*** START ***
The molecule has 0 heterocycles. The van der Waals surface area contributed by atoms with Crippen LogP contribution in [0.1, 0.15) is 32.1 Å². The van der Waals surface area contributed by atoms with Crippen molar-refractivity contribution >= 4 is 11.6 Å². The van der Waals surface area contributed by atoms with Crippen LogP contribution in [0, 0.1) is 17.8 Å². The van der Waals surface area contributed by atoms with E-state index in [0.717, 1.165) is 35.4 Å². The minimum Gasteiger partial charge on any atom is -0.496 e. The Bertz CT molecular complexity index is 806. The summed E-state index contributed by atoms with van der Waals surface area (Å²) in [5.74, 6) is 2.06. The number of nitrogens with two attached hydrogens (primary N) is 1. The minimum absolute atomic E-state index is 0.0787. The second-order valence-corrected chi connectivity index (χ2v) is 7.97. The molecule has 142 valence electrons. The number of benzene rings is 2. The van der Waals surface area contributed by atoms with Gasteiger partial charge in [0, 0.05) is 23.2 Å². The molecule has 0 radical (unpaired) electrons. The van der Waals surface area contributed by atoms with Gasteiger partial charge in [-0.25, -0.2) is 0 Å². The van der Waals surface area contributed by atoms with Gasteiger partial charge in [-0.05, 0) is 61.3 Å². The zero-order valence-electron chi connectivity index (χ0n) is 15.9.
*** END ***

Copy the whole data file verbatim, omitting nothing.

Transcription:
The molecule has 0 heterocycles. The van der Waals surface area contributed by atoms with Crippen LogP contribution in [0.1, 0.15) is 32.1 Å². The van der Waals surface area contributed by atoms with Crippen molar-refractivity contribution >= 4 is 11.6 Å². The van der Waals surface area contributed by atoms with Crippen LogP contribution in [0, 0.1) is 17.8 Å². The van der Waals surface area contributed by atoms with E-state index in [0.717, 1.165) is 35.4 Å². The minimum Gasteiger partial charge on any atom is -0.496 e. The Bertz CT molecular complexity index is 806. The summed E-state index contributed by atoms with van der Waals surface area (Å²) in [5.74, 6) is 2.06. The number of nitrogens with two attached hydrogens (primary N) is 1. The minimum absolute atomic E-state index is 0.0787. The second-order valence-corrected chi connectivity index (χ2v) is 7.97. The molecule has 142 valence electrons. The number of benzene rings is 2. The van der Waals surface area contributed by atoms with Gasteiger partial charge in [0, 0.05) is 23.2 Å². The molecule has 0 radical (unpaired) electrons. The van der Waals surface area contributed by atoms with Gasteiger partial charge in [-0.25, -0.2) is 0 Å². The van der Waals surface area contributed by atoms with Gasteiger partial charge in [-0.05, 0) is 61.3 Å². The zero-order valence-electron chi connectivity index (χ0n) is 15.9.